Then, while I was writing the music industry piece for PJM, I wanted to re-read The Long Tail. Iâ€™d long ago lent my copy to someone, I didnâ€™t know who. I could have ordered another copy, for about $18, and gotten it in one day (for another $4 shipping) â€¦ or I could push the one-click button and have it delivered to my Kindle for $10. Right now. Less than a minute later, I had it.
Pick your reason: Just in time delivery, long battery life, that e-paper screen, the ability to tote an entire library around in your coat pocket, ease of reading, you name it: Once people start using an e-book reader (especially the Kindle, it seems) they become hooked.
I wish I’d bought the Kindle – not for the connectivity, which I can more or less duplicate by lugging my notebook around with me, since it has EVDO – but for the huge amount of material available from Amazon. Still, I have to hope that Sony will beef up their own offerings, and that publishers will start to get clued in. The latest book in the John Sandford Prey series was just released, and even Amazon didn’t have an e-book version. I have to admit that irritated the hell out of me. I had to pay eight bucks more than I should have, and go into a Borders and lug around a huge, heavy, unwieldy hardcover, in order to read it. And then I have to store the damn thing on my already groaning, overstuffed shelves. What a pain in the ass.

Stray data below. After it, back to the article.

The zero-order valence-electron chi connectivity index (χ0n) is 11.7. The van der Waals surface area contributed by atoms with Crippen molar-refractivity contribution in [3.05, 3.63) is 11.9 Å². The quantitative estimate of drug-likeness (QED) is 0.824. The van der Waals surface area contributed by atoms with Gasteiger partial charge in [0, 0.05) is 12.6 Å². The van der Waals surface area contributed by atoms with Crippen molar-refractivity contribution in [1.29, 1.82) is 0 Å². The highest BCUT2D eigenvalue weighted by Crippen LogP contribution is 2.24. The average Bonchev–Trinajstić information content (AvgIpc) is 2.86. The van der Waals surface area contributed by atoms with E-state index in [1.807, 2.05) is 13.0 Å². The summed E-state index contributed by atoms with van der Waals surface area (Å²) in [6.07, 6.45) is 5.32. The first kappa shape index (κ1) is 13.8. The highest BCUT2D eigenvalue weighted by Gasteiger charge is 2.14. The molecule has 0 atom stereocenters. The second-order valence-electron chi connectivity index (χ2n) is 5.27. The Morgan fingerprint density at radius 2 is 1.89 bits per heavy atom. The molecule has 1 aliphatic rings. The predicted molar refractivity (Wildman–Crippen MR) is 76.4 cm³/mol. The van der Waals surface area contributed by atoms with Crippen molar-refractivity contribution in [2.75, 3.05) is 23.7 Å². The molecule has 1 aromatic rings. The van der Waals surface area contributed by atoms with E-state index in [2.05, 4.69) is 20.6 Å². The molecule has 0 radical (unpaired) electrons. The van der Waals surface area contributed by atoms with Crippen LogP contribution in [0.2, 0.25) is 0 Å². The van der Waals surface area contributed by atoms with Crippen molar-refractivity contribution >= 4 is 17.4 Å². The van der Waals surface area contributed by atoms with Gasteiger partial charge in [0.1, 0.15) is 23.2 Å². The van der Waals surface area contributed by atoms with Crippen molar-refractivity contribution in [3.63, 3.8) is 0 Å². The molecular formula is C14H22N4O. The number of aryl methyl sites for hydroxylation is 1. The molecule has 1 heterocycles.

The point is that people are being converted to these readers easily and quickly because of something their detractors – most of whom haven’t tried them – fail to understand. They are better at delivering the entire reading experience, from purchase to storage, than paper books. And once the price point of these readers drops by fifty percent or so, that will become obvious even to the obtuse, DRB-obsessed Luddite mandarins who run the publishing biz. (via Instapundit).